Minow: “Can’t Boards Find A Better Use For Capital Than Buybacks?”

So much gets written about share repurchases, and not enough gets even a part of it right.

Once in a while that writing reminds us on how most writers get it wrong. We saw one such entry last week, from Nell Minow. The corp gov luminary typically gets it right, although we disagree with the subjects she chooses to get right.

In this instance, she misses the basic corporate finance thinking behind share repurchases. Instead, she falls into the trap of evidence-free conjecture that various critics employ to support whatever bias they bring to the debate.

Get The Full Warren Buffett Series in PDF

Get the entire 10-part series on Warren Buffett in PDF. Save it to your desktop, read it on your tablet, or email to your colleagues.

We respect your email privacy

Share Buybacks

Share Buybacks

Some minor misses

She begins right away, in the third sentence, asserting “a public company[‘s] ... primary obligation by law and presumably by market forces is to find the best use for that money to create long-term value for shareholders.” Nowhere does any law obligate a public company to “create long-term value”. Market forces don’t “presumably” obligate companies to do that, but in fact do so.

She also has a limited view of how corporations invest. Company leaders “decide whether [investor funds] will be spent more effectively on research and development of new products or on marketing the old ones.” Investment goes way beyond R&D or marketing, and can include human capital (surprised she missed it), production capacity, and many other uses. Better to direct corporations to either invest capital or return surplus funds to shareholders, and then classify the myriad ways to invest.

She derives her main thoughts from a new report from the Investor Responsibility Research Center Institute, latest in a long line of analyses of this subject. The title, “Buybacks and the board”, accurately describes its principal contents: analysis of 44 interviews with corporate directors about share repurchase practices. It provides interesting anecdotes, but hardly a rigorous study of the subject.

A bigger miss

Minow has three concerns with share repurchases. None make much sense.

First, she wants better disclosure. She admits that buybacks mean:

executives do not have any better...ideas for creating...growth. [Then, w]e’d rather have them return capital to investors than to overspend on acquisitions...[I]f they cannot find a use for the capital, they owe us an explanation...beyond financial engineering tied to quarterly numbers.

She borrows this point directly from the IRRC Institute report, which claims “[t]here is room to improve corporate disclosures about share repurchase programs”. The report, though, does not analyze available disclosures about share repurchase programs in any way, say in correlating better disclosure to higher returns.

For our part, while an explanation is nice, PMs neither expect one, nor believe it when we receive it. We just want the cash.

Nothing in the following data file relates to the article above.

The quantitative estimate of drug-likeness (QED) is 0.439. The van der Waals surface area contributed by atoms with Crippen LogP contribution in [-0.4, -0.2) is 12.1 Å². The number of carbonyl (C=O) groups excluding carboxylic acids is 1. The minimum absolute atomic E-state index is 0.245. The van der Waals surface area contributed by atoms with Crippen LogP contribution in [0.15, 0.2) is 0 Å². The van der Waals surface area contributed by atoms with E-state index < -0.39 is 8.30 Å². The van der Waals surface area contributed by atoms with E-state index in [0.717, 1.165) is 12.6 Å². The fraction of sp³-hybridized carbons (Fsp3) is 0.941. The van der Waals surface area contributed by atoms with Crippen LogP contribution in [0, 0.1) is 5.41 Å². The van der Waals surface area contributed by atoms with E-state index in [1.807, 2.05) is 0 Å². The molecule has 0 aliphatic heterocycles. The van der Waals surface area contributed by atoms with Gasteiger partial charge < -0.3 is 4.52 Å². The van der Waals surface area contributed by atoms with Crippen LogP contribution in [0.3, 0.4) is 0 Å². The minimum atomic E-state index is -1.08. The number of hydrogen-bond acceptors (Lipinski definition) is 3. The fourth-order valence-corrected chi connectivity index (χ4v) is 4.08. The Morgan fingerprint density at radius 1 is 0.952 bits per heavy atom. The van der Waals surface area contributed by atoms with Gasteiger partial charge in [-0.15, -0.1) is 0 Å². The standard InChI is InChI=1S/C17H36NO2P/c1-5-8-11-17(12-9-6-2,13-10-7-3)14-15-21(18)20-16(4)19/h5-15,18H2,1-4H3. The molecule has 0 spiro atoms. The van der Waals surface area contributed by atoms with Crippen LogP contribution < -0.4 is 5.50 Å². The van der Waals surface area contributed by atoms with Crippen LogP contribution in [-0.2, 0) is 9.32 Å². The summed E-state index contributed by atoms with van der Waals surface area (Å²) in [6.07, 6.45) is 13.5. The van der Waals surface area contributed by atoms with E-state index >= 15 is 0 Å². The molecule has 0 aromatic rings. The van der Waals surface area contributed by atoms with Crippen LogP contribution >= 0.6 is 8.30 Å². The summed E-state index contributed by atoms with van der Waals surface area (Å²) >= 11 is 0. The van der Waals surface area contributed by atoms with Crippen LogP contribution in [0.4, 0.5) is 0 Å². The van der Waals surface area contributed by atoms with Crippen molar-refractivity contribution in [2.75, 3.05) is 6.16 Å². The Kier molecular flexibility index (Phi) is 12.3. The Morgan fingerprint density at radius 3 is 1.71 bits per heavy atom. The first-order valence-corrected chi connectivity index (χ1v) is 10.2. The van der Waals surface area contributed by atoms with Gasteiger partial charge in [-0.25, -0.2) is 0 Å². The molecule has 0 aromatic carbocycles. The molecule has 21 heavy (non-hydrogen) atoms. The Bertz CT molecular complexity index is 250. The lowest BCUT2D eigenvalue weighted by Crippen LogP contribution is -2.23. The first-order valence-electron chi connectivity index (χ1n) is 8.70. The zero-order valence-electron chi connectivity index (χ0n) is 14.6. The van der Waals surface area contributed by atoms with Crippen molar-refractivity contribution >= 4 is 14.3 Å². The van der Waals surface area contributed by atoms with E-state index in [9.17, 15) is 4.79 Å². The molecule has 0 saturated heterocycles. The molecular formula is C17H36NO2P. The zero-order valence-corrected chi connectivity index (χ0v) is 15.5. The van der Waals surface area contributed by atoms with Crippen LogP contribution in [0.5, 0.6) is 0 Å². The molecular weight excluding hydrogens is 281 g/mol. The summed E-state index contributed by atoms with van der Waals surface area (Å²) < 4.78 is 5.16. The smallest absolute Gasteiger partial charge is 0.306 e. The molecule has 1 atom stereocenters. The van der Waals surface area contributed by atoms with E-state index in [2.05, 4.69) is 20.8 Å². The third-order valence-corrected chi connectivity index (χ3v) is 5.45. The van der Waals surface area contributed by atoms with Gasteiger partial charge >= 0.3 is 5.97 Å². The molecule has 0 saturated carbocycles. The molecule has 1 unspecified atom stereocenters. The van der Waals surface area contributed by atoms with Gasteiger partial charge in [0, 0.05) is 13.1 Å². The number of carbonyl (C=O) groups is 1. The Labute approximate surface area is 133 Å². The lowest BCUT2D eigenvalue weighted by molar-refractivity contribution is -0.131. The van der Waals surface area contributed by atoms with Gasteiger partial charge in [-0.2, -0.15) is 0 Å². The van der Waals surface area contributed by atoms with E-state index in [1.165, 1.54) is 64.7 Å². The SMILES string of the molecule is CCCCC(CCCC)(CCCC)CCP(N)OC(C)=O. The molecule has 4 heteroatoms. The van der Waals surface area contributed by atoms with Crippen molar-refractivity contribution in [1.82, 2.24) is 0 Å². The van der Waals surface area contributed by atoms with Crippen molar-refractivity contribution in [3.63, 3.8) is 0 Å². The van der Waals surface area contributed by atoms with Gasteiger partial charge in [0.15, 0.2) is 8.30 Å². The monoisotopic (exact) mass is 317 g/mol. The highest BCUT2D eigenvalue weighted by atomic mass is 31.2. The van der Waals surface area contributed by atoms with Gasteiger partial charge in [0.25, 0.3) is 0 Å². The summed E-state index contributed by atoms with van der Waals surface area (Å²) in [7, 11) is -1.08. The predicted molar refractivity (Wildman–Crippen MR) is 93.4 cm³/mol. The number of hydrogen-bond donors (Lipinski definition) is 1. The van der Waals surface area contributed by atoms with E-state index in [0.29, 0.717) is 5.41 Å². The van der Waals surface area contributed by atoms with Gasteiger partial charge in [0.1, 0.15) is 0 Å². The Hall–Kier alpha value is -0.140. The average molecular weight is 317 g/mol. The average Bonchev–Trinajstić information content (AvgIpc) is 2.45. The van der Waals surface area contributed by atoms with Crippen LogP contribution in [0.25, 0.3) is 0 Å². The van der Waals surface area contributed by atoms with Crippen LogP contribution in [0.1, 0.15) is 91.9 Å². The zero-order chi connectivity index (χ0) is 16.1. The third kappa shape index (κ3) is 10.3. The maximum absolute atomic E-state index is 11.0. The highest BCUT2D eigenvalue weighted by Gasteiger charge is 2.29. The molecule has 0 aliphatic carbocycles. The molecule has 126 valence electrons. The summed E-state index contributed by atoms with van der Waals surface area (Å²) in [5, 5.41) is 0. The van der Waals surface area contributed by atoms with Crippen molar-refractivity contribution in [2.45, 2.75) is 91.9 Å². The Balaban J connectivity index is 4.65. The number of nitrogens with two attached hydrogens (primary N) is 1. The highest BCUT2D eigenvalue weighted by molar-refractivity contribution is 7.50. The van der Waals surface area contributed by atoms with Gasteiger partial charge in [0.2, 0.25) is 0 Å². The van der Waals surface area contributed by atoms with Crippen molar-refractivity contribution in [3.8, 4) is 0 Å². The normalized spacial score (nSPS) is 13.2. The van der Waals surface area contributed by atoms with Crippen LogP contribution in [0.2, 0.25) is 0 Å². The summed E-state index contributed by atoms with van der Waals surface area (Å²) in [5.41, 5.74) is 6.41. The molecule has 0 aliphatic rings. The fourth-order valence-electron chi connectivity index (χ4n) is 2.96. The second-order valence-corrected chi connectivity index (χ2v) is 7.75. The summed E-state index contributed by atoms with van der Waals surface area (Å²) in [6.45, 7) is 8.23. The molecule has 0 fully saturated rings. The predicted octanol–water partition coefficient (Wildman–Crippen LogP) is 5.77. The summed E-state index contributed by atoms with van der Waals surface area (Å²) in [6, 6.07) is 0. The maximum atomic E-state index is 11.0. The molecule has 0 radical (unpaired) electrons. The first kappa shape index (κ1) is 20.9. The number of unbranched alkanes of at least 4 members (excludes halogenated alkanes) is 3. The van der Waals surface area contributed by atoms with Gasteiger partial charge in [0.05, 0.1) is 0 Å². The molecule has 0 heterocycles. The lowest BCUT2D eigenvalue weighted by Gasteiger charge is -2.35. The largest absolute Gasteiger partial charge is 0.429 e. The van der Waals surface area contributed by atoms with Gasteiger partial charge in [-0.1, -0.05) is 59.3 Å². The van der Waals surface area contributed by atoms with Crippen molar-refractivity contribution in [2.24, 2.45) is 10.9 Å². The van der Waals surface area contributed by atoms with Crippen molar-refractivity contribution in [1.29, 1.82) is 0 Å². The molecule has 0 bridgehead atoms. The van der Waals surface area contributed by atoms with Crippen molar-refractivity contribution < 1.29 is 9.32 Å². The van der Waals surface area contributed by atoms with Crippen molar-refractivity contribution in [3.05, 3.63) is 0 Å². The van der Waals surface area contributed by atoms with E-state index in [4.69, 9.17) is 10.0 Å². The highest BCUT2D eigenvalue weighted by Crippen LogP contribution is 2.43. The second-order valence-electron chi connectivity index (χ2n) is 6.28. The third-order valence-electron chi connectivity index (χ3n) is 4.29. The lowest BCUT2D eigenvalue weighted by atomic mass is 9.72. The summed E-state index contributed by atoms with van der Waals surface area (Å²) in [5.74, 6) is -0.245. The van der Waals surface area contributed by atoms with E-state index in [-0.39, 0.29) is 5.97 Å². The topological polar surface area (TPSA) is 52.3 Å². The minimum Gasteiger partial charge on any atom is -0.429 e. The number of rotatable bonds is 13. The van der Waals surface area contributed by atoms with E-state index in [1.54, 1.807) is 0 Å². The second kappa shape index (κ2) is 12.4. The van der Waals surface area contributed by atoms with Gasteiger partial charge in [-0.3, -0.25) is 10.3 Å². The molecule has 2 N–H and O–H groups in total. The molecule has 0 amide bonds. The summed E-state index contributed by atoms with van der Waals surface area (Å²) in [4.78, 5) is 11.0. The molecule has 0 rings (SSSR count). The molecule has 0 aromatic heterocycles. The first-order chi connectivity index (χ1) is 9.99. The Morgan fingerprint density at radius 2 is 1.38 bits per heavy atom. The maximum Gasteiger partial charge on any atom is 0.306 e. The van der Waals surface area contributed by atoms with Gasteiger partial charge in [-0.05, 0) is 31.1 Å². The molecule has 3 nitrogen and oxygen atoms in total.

Second, buybacks “suggest that boards of directors have approved incentive compensation plans that promote buybacks even when they are not in the interest of shareholders.” (Our emphasis). We cannot think of a buyback that was not in the interest of shareholders, and defy anyone to provide concrete examples. And, while buybacks can “suggest” anything, we have yet to see any solid evidence that shows buybacks boost exec comp to the detriment of investors.

To deal with this elusive correlation, “[b]oards should make it clear that they reward only higher earnings” and not EPS. Actually, boards should avoid most conventional earnings measures, so here she doesn’t go nearly far enough.

Finally, she criticizes borrowing cash to fund share repurchases: “it is harder to understand a decision to take on debt to purchase the company’s own shares, a maneuver with short-term gains but significant long-term risks.” As evidence, she quotes a bond market analyst, who naturally worries about companies increasing debt and decreasing equity. She also fails to explain how increasing debt leads to short-term gains and long-term risks, or even defines those terms with any rigor. More generally, we find no analysis of the relationship among leverage, repurchases, investment, profits, and share prices, either provided or cited.

Balance sheet structure can become very complicated. Some companies have “too much” equity and “not enough” debt, whatever these concepts mean, if they’re even relevant. Finance professionals have debated this subject for decades. In short, she glosses over a significant debate as a means of further criticizing share buybacks.

Overall, she quotes the IRRC Institute approvingly: “...some view buybacks as financial engineering to juice short-term corporate performance at the expense of investments that would better grow companies and the economy over the long-term.” We’d like to know who views buybacks this way, and based on what evidence? Others “view” buybacks as a proper use of corporate profits that executives would otherwise spend on wasteful investments that fail to grow companies and the economy over the long-term. Who is right?

PMs don’t care what “some” writers (or executives) think. Instead, everyone could benefit from solid evidence, about this controversial point, and about the subject overall. In the mean time, we’ll happily accept the share buybacks.